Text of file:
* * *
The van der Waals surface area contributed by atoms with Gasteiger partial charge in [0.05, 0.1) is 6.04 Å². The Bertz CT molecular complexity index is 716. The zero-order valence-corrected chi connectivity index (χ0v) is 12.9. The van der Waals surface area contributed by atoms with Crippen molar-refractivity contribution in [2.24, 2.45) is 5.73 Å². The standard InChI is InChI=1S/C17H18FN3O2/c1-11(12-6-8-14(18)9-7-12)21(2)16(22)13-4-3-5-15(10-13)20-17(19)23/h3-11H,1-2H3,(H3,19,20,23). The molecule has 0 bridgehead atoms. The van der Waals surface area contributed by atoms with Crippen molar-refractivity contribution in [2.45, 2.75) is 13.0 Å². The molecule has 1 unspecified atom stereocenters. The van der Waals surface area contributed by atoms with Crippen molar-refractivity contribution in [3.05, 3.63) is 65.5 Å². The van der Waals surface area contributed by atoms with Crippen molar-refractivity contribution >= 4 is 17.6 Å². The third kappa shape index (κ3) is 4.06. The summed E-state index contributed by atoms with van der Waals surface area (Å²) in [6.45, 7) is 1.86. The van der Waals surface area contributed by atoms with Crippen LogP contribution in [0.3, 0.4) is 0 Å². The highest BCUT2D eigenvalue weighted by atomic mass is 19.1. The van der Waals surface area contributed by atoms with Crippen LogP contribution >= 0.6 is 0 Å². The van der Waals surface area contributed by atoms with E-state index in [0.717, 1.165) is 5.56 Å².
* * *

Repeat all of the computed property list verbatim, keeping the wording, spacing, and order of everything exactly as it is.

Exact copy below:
The van der Waals surface area contributed by atoms with Gasteiger partial charge in [0.05, 0.1) is 6.04 Å². The Bertz CT molecular complexity index is 716. The zero-order valence-corrected chi connectivity index (χ0v) is 12.9. The van der Waals surface area contributed by atoms with Crippen molar-refractivity contribution in [2.24, 2.45) is 5.73 Å². The standard InChI is InChI=1S/C17H18FN3O2/c1-11(12-6-8-14(18)9-7-12)21(2)16(22)13-4-3-5-15(10-13)20-17(19)23/h3-11H,1-2H3,(H3,19,20,23). The molecule has 0 bridgehead atoms. The van der Waals surface area contributed by atoms with Crippen molar-refractivity contribution in [2.45, 2.75) is 13.0 Å². The molecule has 1 unspecified atom stereocenters. The van der Waals surface area contributed by atoms with Crippen molar-refractivity contribution in [3.05, 3.63) is 65.5 Å². The van der Waals surface area contributed by atoms with Crippen molar-refractivity contribution >= 4 is 17.6 Å². The third kappa shape index (κ3) is 4.06. The summed E-state index contributed by atoms with van der Waals surface area (Å²) in [6.45, 7) is 1.86. The van der Waals surface area contributed by atoms with Crippen LogP contribution in [0.3, 0.4) is 0 Å². The highest BCUT2D eigenvalue weighted by atomic mass is 19.1. The van der Waals surface area contributed by atoms with Crippen LogP contribution >= 0.6 is 0 Å². The van der Waals surface area contributed by atoms with E-state index in [0.717, 1.165) is 5.56 Å².